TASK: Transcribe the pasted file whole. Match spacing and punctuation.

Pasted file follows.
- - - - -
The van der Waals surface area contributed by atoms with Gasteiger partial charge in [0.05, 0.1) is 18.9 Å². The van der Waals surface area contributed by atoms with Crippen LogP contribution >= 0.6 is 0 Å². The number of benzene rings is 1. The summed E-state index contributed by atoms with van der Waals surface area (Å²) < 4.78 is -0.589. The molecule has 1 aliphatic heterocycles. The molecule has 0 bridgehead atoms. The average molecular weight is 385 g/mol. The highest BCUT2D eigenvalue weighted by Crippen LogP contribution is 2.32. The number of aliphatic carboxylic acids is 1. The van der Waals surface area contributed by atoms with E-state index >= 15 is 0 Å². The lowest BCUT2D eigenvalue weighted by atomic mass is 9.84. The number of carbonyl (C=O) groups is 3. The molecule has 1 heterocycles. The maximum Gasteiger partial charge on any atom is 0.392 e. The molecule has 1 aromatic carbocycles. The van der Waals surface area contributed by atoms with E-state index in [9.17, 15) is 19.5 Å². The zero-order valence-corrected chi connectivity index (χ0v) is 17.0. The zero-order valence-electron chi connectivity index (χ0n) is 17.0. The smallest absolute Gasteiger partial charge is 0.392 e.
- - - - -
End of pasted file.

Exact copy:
The van der Waals surface area contributed by atoms with Gasteiger partial charge in [0.05, 0.1) is 18.9 Å². The van der Waals surface area contributed by atoms with Crippen LogP contribution >= 0.6 is 0 Å². The number of benzene rings is 1. The summed E-state index contributed by atoms with van der Waals surface area (Å²) < 4.78 is -0.589. The molecule has 1 aliphatic heterocycles. The molecule has 0 bridgehead atoms. The average molecular weight is 385 g/mol. The highest BCUT2D eigenvalue weighted by Crippen LogP contribution is 2.32. The number of aliphatic carboxylic acids is 1. The van der Waals surface area contributed by atoms with E-state index >= 15 is 0 Å². The lowest BCUT2D eigenvalue weighted by atomic mass is 9.84. The number of carbonyl (C=O) groups is 3. The molecule has 1 heterocycles. The maximum Gasteiger partial charge on any atom is 0.392 e. The molecule has 1 aromatic carbocycles. The van der Waals surface area contributed by atoms with E-state index in [9.17, 15) is 19.5 Å². The zero-order valence-corrected chi connectivity index (χ0v) is 17.0. The zero-order valence-electron chi connectivity index (χ0n) is 17.0. The smallest absolute Gasteiger partial charge is 0.392 e.